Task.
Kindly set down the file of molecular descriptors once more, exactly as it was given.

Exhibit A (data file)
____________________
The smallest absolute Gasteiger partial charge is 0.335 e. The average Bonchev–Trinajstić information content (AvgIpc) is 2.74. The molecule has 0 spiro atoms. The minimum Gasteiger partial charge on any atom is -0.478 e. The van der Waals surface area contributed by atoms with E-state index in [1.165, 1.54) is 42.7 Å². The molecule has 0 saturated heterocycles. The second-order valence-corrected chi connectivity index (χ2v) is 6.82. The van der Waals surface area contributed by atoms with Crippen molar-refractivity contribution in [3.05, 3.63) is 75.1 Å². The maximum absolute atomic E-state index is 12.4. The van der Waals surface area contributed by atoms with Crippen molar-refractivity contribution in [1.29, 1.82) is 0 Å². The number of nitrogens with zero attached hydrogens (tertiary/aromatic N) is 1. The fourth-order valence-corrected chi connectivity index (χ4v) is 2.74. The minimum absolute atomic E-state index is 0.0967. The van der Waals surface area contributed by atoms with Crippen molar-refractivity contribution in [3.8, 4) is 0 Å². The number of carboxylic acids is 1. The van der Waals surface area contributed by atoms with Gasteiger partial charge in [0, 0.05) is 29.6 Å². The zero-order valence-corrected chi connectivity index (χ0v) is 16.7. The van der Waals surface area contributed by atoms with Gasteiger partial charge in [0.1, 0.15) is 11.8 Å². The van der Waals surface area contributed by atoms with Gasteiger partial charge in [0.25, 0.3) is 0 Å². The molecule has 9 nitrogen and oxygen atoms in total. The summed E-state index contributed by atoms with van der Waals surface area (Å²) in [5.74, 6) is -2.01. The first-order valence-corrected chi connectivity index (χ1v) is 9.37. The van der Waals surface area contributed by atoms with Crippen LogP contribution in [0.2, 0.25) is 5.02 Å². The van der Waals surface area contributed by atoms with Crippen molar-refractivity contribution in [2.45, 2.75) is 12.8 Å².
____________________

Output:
The smallest absolute Gasteiger partial charge is 0.335 e. The average Bonchev–Trinajstić information content (AvgIpc) is 2.74. The molecule has 0 spiro atoms. The minimum Gasteiger partial charge on any atom is -0.478 e. The van der Waals surface area contributed by atoms with E-state index in [1.165, 1.54) is 42.7 Å². The molecule has 0 saturated heterocycles. The second-order valence-corrected chi connectivity index (χ2v) is 6.82. The van der Waals surface area contributed by atoms with Crippen molar-refractivity contribution in [3.05, 3.63) is 75.1 Å². The maximum absolute atomic E-state index is 12.4. The van der Waals surface area contributed by atoms with Crippen molar-refractivity contribution in [1.29, 1.82) is 0 Å². The number of nitrogens with zero attached hydrogens (tertiary/aromatic N) is 1. The fourth-order valence-corrected chi connectivity index (χ4v) is 2.74. The minimum absolute atomic E-state index is 0.0967. The van der Waals surface area contributed by atoms with Crippen molar-refractivity contribution in [3.8, 4) is 0 Å². The number of carboxylic acids is 1. The van der Waals surface area contributed by atoms with Gasteiger partial charge in [0, 0.05) is 29.6 Å². The zero-order valence-corrected chi connectivity index (χ0v) is 16.7. The van der Waals surface area contributed by atoms with Gasteiger partial charge in [0.1, 0.15) is 11.8 Å². The van der Waals surface area contributed by atoms with Gasteiger partial charge in [0.25, 0.3) is 0 Å². The molecule has 9 nitrogen and oxygen atoms in total. The summed E-state index contributed by atoms with van der Waals surface area (Å²) in [5.74, 6) is -2.01. The first-order valence-corrected chi connectivity index (χ1v) is 9.37. The van der Waals surface area contributed by atoms with Crippen LogP contribution in [0.2, 0.25) is 5.02 Å². The van der Waals surface area contributed by atoms with Crippen molar-refractivity contribution in [2.45, 2.75) is 12.8 Å².